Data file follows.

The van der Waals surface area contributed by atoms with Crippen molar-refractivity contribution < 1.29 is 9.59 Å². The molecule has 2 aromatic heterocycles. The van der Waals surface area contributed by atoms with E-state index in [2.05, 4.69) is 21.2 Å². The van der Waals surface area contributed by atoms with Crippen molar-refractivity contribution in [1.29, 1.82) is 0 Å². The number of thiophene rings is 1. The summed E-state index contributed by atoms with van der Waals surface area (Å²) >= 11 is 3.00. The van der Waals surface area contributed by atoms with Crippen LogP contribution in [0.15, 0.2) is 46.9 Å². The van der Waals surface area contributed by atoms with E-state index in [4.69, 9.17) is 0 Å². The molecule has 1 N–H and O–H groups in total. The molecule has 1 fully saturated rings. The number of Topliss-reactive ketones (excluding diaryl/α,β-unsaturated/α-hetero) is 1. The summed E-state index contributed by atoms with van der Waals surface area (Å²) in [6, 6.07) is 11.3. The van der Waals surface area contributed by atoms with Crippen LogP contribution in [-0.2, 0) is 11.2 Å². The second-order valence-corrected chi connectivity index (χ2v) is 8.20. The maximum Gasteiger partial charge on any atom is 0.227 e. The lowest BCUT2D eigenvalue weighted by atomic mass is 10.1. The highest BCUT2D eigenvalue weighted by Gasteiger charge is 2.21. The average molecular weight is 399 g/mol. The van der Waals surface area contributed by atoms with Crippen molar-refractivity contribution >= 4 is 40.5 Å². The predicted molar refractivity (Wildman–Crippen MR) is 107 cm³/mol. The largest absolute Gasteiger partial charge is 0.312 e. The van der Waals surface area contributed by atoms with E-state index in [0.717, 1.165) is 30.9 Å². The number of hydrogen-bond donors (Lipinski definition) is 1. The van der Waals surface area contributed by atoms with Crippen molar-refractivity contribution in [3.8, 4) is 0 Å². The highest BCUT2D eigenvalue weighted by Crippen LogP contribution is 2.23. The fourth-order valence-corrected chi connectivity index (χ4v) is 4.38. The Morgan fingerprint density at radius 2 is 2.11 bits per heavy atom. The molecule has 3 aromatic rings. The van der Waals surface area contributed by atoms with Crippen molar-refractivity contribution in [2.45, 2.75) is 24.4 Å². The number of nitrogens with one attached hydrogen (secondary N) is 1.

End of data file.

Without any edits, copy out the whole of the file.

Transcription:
The van der Waals surface area contributed by atoms with Crippen molar-refractivity contribution < 1.29 is 9.59 Å². The molecule has 2 aromatic heterocycles. The van der Waals surface area contributed by atoms with E-state index in [2.05, 4.69) is 21.2 Å². The van der Waals surface area contributed by atoms with Crippen molar-refractivity contribution in [1.29, 1.82) is 0 Å². The number of thiophene rings is 1. The summed E-state index contributed by atoms with van der Waals surface area (Å²) >= 11 is 3.00. The van der Waals surface area contributed by atoms with Crippen LogP contribution in [0.15, 0.2) is 46.9 Å². The van der Waals surface area contributed by atoms with E-state index in [4.69, 9.17) is 0 Å². The molecule has 1 N–H and O–H groups in total. The molecule has 1 fully saturated rings. The number of Topliss-reactive ketones (excluding diaryl/α,β-unsaturated/α-hetero) is 1. The summed E-state index contributed by atoms with van der Waals surface area (Å²) in [6, 6.07) is 11.3. The van der Waals surface area contributed by atoms with Crippen LogP contribution in [-0.2, 0) is 11.2 Å². The second-order valence-corrected chi connectivity index (χ2v) is 8.20. The maximum Gasteiger partial charge on any atom is 0.227 e. The lowest BCUT2D eigenvalue weighted by atomic mass is 10.1. The highest BCUT2D eigenvalue weighted by Gasteiger charge is 2.21. The average molecular weight is 399 g/mol. The van der Waals surface area contributed by atoms with Crippen molar-refractivity contribution >= 4 is 40.5 Å². The predicted molar refractivity (Wildman–Crippen MR) is 107 cm³/mol. The largest absolute Gasteiger partial charge is 0.312 e. The van der Waals surface area contributed by atoms with E-state index in [0.717, 1.165) is 30.9 Å². The number of hydrogen-bond donors (Lipinski definition) is 1. The van der Waals surface area contributed by atoms with Crippen molar-refractivity contribution in [3.8, 4) is 0 Å². The highest BCUT2D eigenvalue weighted by Crippen LogP contribution is 2.23. The fourth-order valence-corrected chi connectivity index (χ4v) is 4.38. The Morgan fingerprint density at radius 2 is 2.11 bits per heavy atom. The molecule has 3 aromatic rings. The van der Waals surface area contributed by atoms with Crippen molar-refractivity contribution in [2.45, 2.75) is 24.4 Å². The number of nitrogens with one attached hydrogen (secondary N) is 1.